Stay indie film


★★★

Written and Directed by Christopher James Cramer

Cinematography by Julius Sean and Christopher James Cramer

Starring Devin Brooke and Zach Kanner

Indie Film Review by Euan Franklin


Psychos have been done to death, and no filmmaker can escape that fact. Gory ones, sexual ones, mother-lovers, father-haters, axe-wielders, and puppet murderers… you’d have thought audiences would’ve grown tired of the genre. But writer-director Christopher James Cramer dares to move away from the two-dimensional depiction of psychosis and explores a softer incarnation in his claustrophobic indie film Stay.

Claire (Devin Brooke) wakes up on a stranger’s sofa, an electrified collar locked around her neck. Our resident psycho, William (Zach Kanner), watches her struggle and activates the collar – causing Claire to spasm in pain. He tells her to twirl, to crawl towards him, to take her shirt off. When she protests, he activates the collar again and a jolt of electricity scourges through her body. She is under his control. William assigns her household tasks like cooking and cleaning, and permits her to draw for pleasure. He explains that he wishes to build a relationship with her. But he soon realises that Claire won’t submit so easily.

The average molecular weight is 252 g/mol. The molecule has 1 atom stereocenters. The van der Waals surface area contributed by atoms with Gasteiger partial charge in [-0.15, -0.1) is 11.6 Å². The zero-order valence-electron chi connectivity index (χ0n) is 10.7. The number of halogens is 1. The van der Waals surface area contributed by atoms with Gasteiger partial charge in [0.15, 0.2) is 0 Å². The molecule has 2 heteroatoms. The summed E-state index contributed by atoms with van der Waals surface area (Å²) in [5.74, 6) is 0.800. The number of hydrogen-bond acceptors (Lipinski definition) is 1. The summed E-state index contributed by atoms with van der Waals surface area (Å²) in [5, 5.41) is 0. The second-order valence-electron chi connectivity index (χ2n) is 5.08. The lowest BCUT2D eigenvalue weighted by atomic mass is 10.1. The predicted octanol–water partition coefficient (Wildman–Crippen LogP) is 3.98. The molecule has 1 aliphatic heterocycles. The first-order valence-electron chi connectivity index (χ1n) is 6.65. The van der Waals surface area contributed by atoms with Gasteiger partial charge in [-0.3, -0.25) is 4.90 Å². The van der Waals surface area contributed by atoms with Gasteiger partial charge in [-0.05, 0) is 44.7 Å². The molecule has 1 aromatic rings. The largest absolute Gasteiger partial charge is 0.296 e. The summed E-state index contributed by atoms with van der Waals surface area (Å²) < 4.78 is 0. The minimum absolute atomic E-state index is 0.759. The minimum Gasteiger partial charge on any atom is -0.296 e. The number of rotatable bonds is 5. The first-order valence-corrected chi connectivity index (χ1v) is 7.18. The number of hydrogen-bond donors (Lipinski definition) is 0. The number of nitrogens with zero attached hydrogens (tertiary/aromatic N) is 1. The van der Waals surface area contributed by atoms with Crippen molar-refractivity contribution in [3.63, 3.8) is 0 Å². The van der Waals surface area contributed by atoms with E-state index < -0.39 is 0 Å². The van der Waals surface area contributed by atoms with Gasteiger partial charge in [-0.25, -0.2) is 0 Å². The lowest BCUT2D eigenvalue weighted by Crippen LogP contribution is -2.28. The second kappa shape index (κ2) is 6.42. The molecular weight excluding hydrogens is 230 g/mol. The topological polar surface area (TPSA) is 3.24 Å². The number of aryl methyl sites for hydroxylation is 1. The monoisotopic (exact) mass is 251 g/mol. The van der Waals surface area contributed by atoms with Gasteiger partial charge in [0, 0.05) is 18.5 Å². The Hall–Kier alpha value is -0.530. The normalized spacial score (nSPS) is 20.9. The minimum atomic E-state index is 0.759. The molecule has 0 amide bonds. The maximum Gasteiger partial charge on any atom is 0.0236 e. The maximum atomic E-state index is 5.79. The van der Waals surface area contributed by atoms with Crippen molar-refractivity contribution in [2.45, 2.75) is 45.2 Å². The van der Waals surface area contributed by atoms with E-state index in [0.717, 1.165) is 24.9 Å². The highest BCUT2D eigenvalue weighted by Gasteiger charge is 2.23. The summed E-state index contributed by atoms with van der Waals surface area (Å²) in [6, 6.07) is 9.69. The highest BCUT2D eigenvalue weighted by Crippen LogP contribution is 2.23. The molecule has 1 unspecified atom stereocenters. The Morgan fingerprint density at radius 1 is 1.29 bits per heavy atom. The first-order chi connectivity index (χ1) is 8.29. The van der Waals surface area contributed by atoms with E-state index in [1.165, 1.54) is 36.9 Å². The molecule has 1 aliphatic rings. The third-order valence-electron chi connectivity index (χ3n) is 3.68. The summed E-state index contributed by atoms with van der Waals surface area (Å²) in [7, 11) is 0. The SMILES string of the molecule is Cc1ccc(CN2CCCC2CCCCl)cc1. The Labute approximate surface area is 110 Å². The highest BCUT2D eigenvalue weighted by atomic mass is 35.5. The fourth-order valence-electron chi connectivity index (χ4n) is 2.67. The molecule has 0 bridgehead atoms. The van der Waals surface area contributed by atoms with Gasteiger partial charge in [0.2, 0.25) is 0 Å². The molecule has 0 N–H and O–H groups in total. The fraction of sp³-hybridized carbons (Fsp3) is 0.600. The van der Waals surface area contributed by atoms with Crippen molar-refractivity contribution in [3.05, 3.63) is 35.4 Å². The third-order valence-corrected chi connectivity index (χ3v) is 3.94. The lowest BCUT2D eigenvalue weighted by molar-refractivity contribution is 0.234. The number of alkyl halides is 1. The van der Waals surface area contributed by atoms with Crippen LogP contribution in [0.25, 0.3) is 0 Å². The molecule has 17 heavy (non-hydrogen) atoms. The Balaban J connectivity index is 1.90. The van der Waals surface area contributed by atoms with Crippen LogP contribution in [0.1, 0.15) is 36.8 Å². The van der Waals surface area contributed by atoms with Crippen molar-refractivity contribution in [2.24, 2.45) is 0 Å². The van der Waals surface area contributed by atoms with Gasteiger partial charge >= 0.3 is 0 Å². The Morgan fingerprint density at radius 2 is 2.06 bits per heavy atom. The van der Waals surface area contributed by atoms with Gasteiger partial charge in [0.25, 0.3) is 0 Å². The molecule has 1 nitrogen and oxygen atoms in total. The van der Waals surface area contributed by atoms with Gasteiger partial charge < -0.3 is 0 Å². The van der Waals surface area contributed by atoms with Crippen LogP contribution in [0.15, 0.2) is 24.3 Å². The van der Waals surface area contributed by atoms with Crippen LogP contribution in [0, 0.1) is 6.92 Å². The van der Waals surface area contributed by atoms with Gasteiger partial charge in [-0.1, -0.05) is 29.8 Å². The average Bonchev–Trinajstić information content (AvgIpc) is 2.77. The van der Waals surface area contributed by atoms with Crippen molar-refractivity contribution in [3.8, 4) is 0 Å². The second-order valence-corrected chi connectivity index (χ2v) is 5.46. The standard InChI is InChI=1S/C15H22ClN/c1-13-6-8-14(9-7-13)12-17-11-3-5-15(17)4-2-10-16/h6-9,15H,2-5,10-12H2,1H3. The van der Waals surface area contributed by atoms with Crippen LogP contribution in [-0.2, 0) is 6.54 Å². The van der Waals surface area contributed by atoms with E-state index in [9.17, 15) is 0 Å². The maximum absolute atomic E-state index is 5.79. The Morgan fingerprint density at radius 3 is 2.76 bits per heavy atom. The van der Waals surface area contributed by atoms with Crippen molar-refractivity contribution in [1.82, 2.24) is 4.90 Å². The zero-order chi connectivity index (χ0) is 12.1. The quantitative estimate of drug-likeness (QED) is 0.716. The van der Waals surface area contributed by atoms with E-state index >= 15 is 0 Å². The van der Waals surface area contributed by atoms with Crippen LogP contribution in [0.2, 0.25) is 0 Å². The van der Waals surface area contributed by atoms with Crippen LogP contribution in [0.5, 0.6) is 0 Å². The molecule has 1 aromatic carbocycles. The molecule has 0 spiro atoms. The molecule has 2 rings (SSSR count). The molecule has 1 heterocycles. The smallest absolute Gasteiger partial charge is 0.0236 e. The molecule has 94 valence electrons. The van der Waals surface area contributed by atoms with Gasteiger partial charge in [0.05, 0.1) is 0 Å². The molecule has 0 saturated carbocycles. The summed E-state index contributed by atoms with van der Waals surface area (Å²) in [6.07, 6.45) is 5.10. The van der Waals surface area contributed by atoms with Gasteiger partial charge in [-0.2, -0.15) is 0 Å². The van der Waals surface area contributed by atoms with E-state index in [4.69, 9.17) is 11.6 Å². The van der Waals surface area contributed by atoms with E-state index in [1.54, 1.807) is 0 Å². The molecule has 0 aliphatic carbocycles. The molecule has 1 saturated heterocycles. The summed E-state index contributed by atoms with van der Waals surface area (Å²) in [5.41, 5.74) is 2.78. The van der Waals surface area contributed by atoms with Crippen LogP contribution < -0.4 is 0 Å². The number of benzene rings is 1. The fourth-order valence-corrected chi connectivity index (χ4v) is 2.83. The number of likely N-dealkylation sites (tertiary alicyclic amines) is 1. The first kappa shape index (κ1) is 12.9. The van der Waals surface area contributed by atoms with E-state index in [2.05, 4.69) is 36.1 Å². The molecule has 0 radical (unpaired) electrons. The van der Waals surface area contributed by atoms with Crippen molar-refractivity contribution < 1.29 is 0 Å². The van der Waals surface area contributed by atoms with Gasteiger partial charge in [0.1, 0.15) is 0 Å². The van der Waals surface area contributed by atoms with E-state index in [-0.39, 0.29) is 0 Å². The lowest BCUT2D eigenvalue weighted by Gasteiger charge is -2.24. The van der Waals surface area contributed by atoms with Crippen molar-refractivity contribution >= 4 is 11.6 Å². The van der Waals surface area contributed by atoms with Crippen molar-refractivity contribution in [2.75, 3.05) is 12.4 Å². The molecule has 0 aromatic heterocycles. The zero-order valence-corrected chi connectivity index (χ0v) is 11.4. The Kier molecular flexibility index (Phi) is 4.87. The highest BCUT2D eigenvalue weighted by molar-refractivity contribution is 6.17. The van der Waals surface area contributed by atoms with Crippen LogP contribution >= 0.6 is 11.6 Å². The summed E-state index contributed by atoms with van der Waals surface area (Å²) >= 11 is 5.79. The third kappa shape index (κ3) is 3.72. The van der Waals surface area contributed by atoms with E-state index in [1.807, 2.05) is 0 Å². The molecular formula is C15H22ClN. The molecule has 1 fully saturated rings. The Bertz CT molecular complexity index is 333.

Where the usual movie psycho commits an inventive murder within five minutes, Stay offers a paler alternative. The film proceeds with a tense patience – a world away from Freddy Krueger or Jack Torrance. William appears as a polite young man, someone you’d invite to dinner. But this doesn’t make him any less frightening. He is a controlling, patriarchal force with a charming smile. Cramer has constructed many quiet scenes around him, where the slightest enunciation is like a jump-scare. Kanner’s performance is perfect for the character – not too much, and not too little. We’re never sure about what the character is truly capable of. If you watch this film for anything, it’s for him.

This can’t be said of Claire’s character, who Cramer is not very interested in. She isn’t a hero that immediately draws you into the story, and it’s made worse by Brooke’s uncharismatic performance. She can barely crack more than one bland gesture, which matches the blankness of the white walls behind her. There are moments when the lack of emotion works, but it feels coincidental. It becomes irritating during scenes where William activates the collar and Claire is meant to be writhing in pain. Like her one indolent gesture, Brooke’s portrayal of torture is painful to watch. She only manages a few fast blinks and a weak shudder. It looks more like a reaction from a wet willy than an intense electric shock.

Unfortunately, the solid story and exceptional writing is brought down by the cinematography. Cramer and Julius Sean clearly had good intentions – a few nicely composed close-ups and innovative use of camera movement – but most of the visuals are stripped of their interest by bland backgrounds. The boring white- or cream-coloured walls make you feel lethargic, even if there’s a good scene playing out in front of them.

It’s a struggle to see why Cramer, with several short films behind him, decided to make a feature with a premise better suited to a short. Despite the scenes being well-constructed, they turn repetitive and don’t add much to the overall story. A short film would’ve had a greater impact. But Cramer has written a reasonably good script, full of original ideas, and all the bland walls in the world won’t remove that fact.

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